Ross Perot

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Henry Ross Perot (born June 27, 1930) is an American businessman billionaire from Texas best known as a candidate for President of the United States (in 1992 and 1996). Perot founded Electronic Data Systems (EDS) in 1962. He later left the company, and founded Perot Systems with a similar ethos.


Early life and career

Perot was born in Texarkana, Texas to Gabriel Ross Perot and his wife Luly May. His father was a cotton broker.

Henry Ross entered the United States Naval Academy in 1949. By the time he graduated in 1953 he was president of his class and battalion commander. By late 1954, Perot was made a lieutenant, junior grade. However, in 1955, Perot expressed great discontent with his life in the Navy in a letter to his father. He quietly served the remainder of his four-year commitment and was discharged.

Ross married Margot Birminham of Greensburg, Pennsylvania in 1956. Over the years they had five children (Ross Jr., Nancy, Suzanne, Carolyn, and Katherine). As of 2002, the Perots have nine grandchildren.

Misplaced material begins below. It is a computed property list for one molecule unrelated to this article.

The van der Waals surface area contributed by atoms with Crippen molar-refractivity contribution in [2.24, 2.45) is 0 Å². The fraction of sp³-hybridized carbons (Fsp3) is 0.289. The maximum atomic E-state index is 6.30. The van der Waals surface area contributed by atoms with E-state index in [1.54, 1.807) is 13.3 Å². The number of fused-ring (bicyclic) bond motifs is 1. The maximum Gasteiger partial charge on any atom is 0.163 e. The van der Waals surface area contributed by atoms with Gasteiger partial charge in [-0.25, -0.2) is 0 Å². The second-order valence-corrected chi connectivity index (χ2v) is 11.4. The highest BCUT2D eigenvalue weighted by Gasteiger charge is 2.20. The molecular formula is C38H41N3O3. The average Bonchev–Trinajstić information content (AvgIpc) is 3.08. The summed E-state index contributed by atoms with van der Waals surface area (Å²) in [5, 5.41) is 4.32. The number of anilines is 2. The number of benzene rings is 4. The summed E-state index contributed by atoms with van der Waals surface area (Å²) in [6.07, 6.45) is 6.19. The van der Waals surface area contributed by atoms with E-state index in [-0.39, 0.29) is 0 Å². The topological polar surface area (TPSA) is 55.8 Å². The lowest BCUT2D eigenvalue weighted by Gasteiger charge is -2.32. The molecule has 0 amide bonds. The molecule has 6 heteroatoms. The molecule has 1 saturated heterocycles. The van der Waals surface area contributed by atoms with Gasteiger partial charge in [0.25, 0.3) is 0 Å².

When he left the navy in 1957, Perot became a salesman for International Business Machines (IBM). He quickly became a top employee and tried to pitch his ideas to supervisors who largely ignored him. He left IBM in 1962 to found EDS in Dallas, Texas and courted large corporations for his data processing services. Perot received lucrative contracts from the U.S. government in the 1960s, computerizing Medicare records. EDS went public in 1968 and the stock price shot up from $16 a share to $160 within days. Fortune magazine called Perot the "fastest, richest Texan" in a 1968 cover story. In 1984, General Motors bought EDS for $2.4 billion.